Target Launches Image Recognition Shopping App Aimed At Boosting Sales
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Target, which is the second largest discount retailers in U.S., said the app will be available to shoppers starting this month

Target, which is the second largest discount retailers in U.S., said the app will be available to shoppers starting this month

Now shopping for products will only be a photo away, thanks to image-recognition technology. In its latest effort to boost sales, Target Corp has introduced a new app that allows shoppers to buy items by simply scanning magazine ads using their smartphones.

Target, which is the second largest discount retailers in U.S., said the app will be available to shoppers starting this month. The app which is aptly called “In a Snap” allows shoppers to purchase Target products straight from the pages of magazines and Target catalogs without scanning codes, searching online or entering links, making the shopping experience extremely simple.

The "In a Snap" app uses the latest image recognition technology to recognize images for Target's Room Essentials products published in their home decor magazines including Architecture and Real Simple. However, the app is still in its testing phase and is limited to just scanning magazine ads. A user can simply scan an image and when the app recognizes the image, the item gets added to the Target shopping cart for potential purchase.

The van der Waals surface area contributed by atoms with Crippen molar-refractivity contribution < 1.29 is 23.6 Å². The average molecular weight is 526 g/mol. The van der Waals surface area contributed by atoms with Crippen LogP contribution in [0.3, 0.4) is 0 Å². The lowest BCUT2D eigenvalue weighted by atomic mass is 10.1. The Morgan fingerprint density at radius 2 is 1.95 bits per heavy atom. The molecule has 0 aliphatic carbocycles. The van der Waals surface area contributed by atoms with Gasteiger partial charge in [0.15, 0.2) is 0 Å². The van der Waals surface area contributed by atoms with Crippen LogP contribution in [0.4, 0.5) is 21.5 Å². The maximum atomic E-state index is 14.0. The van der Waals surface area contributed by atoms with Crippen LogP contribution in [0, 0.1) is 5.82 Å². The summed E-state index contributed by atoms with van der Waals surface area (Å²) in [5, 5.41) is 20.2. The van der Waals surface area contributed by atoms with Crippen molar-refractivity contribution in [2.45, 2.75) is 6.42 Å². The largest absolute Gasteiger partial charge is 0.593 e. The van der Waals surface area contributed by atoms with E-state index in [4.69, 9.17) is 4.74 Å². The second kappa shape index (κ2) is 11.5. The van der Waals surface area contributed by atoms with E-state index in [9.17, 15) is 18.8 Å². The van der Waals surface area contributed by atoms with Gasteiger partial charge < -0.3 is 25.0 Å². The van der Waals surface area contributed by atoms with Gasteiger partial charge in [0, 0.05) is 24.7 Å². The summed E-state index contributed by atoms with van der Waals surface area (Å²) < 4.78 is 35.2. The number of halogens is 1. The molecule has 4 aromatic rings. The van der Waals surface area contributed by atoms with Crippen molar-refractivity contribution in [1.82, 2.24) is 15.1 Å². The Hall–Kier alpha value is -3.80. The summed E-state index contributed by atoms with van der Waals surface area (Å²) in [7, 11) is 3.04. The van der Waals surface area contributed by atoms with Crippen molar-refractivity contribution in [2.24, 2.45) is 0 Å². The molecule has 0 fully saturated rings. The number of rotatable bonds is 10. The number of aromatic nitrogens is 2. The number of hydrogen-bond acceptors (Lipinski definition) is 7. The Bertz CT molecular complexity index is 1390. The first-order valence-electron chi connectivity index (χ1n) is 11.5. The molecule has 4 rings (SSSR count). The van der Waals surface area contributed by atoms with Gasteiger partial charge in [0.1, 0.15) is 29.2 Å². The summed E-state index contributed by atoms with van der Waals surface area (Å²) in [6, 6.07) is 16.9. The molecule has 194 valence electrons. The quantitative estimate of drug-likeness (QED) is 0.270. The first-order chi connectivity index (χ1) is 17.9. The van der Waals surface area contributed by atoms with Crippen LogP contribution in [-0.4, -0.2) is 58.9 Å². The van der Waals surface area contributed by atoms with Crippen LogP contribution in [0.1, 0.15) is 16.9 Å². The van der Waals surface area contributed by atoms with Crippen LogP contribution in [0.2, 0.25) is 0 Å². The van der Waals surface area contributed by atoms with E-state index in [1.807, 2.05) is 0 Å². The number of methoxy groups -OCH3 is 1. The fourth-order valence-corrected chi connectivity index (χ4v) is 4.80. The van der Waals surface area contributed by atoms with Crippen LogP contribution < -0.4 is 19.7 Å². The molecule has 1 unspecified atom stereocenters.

Most mobile phones and apps already have the capability to scan QSR codes, UPC symbols and other barcodes, but an app that consistently recognizes pictures and physical objects has proven more difficult.

The “In a Snap” app uses the smartphone's camera to click a picture of the product and displays relevant pricing and information. The company worked with its Rapid Accelerated Development (RAD) technology team in the development of the app. After researching its app for nearly a year, the team took about two months to build the app.

With this new move Target is anticipating competition from Amazon and other retailers. Amazon is launching Firefly service alongside Fire smartphone this week, which the company claims recognizes 100 million items. Amazon's existing iOS app has a similar service called Flow that allows users to scan grocery labels, barcodes, books and DVDs.

"It's easy for technology to wow us, but it only matters as much as it is useful to the consumer," ComScore vice president of marketing and insight Andrew Lipsman said in a statement. "There are plenty of examples of really cool technology, but if it doesn't become engrained in regular behaviour, it is not going to represent a sea change in e-commerce."

This would be Target’s latest mobile pilot program that the company has run in the past year as part of its efforts to boost mobile sales from traditional media.

 

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